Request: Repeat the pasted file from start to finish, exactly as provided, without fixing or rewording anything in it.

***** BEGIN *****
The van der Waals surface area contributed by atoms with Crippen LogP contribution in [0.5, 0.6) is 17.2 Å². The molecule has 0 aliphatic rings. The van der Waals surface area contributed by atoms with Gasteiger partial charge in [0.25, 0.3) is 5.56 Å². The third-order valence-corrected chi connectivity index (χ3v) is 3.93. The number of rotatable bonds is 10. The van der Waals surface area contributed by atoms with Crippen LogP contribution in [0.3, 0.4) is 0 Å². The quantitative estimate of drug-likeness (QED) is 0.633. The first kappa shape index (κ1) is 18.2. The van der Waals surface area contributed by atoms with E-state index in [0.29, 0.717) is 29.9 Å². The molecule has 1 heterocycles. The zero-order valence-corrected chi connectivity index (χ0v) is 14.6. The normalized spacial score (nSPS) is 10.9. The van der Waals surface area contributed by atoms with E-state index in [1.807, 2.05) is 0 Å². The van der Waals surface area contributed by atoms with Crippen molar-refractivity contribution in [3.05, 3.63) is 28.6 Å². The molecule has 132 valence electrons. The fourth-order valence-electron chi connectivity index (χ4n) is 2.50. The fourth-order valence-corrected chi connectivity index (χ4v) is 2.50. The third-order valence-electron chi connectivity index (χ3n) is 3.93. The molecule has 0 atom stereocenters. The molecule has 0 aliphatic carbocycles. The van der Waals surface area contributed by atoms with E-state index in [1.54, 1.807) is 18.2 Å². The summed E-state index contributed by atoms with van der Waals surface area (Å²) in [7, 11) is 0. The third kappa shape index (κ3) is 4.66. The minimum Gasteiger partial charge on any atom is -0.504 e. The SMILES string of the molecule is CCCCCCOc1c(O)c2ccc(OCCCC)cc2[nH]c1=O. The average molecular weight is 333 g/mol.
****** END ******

The van der Waals surface area contributed by atoms with Crippen LogP contribution in [0.5, 0.6) is 17.2 Å². The molecule has 0 aliphatic rings. The van der Waals surface area contributed by atoms with Gasteiger partial charge in [0.25, 0.3) is 5.56 Å². The third-order valence-corrected chi connectivity index (χ3v) is 3.93. The number of rotatable bonds is 10. The van der Waals surface area contributed by atoms with Crippen LogP contribution in [0.3, 0.4) is 0 Å². The quantitative estimate of drug-likeness (QED) is 0.633. The first kappa shape index (κ1) is 18.2. The van der Waals surface area contributed by atoms with E-state index in [0.29, 0.717) is 29.9 Å². The molecule has 1 heterocycles. The zero-order valence-corrected chi connectivity index (χ0v) is 14.6. The normalized spacial score (nSPS) is 10.9. The van der Waals surface area contributed by atoms with E-state index in [1.807, 2.05) is 0 Å². The van der Waals surface area contributed by atoms with Crippen molar-refractivity contribution in [3.05, 3.63) is 28.6 Å². The molecule has 132 valence electrons. The fourth-order valence-electron chi connectivity index (χ4n) is 2.50. The fourth-order valence-corrected chi connectivity index (χ4v) is 2.50. The third-order valence-electron chi connectivity index (χ3n) is 3.93. The molecule has 0 atom stereocenters. The molecule has 0 aliphatic carbocycles. The van der Waals surface area contributed by atoms with E-state index in [1.54, 1.807) is 18.2 Å². The summed E-state index contributed by atoms with van der Waals surface area (Å²) in [7, 11) is 0. The third kappa shape index (κ3) is 4.66. The minimum Gasteiger partial charge on any atom is -0.504 e. The SMILES string of the molecule is CCCCCCOc1c(O)c2ccc(OCCCC)cc2[nH]c1=O. The average molecular weight is 333 g/mol.